it happened again

on december 25th, 2022, a "hacker" (if you even want to give them that much credit) uploaded a package to PyPI called "torchtriton". this package was basically just a copy of a package of the same name hosted on PyTorch's own package index, except it had a couple of basic credential stealers added as well.

frankly, the actual malware isn't that important. the important part is that this should never have happened. the vulnerability that was exploited here (that the PyPI index is always top priority) has been known about for over a year, with official PyPI developers simply saying that it was not a bug, and you should simply never use any of their repos if you want to be secure. isn't that a bit ridiculous?

in the short term, you get more information from the PyTorch blog, which has good info on how to find and remove the malware. i doubt this was a high-skill attack, likely just someone looking to get some keys they could use to leapfrog into some juicier data.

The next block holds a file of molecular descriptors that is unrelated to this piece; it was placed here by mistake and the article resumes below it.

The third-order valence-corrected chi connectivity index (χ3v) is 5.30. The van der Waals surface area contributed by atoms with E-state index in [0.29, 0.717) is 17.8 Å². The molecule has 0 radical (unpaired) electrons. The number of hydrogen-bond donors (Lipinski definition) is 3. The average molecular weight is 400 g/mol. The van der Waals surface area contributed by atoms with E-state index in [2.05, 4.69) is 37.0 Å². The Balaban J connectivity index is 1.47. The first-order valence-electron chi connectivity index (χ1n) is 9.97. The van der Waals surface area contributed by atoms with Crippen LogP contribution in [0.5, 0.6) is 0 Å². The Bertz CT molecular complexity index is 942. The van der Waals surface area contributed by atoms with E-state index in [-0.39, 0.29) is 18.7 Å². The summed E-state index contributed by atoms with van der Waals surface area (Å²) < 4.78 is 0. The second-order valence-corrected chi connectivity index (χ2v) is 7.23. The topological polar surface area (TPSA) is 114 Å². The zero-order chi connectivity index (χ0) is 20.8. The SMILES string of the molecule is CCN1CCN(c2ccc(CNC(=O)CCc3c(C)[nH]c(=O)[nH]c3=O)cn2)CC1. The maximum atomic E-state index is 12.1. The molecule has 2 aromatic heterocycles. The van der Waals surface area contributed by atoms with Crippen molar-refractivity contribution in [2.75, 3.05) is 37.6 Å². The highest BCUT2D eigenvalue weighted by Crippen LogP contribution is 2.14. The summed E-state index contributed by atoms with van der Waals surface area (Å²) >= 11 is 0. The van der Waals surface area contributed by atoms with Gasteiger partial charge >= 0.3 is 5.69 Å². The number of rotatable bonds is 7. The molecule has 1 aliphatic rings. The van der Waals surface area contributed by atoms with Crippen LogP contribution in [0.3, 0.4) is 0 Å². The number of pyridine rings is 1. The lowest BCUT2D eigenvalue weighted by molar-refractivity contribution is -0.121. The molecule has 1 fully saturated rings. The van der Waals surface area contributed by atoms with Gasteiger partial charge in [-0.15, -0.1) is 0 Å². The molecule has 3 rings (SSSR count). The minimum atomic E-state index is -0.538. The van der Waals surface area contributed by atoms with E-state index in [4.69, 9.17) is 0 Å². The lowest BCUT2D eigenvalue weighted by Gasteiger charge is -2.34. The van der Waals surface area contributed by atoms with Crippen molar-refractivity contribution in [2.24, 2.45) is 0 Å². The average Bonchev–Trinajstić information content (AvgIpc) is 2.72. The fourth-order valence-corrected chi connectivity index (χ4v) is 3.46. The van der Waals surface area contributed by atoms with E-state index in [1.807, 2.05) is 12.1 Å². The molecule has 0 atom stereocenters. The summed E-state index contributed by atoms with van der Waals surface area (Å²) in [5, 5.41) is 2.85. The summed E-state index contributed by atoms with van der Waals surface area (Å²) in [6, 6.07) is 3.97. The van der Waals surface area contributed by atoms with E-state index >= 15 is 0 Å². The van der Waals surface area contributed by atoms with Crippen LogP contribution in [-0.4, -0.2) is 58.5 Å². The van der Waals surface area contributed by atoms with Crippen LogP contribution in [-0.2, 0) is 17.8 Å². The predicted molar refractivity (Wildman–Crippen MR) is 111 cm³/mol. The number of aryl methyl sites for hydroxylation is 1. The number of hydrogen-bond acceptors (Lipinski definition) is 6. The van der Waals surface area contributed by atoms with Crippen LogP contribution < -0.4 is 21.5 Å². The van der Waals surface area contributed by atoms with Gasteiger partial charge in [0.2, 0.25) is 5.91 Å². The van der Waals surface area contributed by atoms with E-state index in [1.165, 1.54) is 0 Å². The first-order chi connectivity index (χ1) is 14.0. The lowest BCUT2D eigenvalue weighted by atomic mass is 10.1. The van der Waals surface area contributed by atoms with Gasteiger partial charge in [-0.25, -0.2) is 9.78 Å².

in the long term, it's hard to prevent these sorts of things. perhaps not using PyPI in production at all is a good idea, instead keeping every single package you need stored locally. it's a hassle, but a good security practice that would have prevented this. or maybe PyPI should implement security checks on their systems, instead of just repeatedly letting malware authors upload malicious packages with zero checks, seemingly only caring after the damage was already done. or maybe users should inspect all the code being downloaded and ran before installing things, especially when using a nightly build of a piece of software.

everyone can point fingers and say that someone should have done something better, because most of us were never involved in the first place. in the end, we're all people, and people tend to be stupid and make lots of mistakes.

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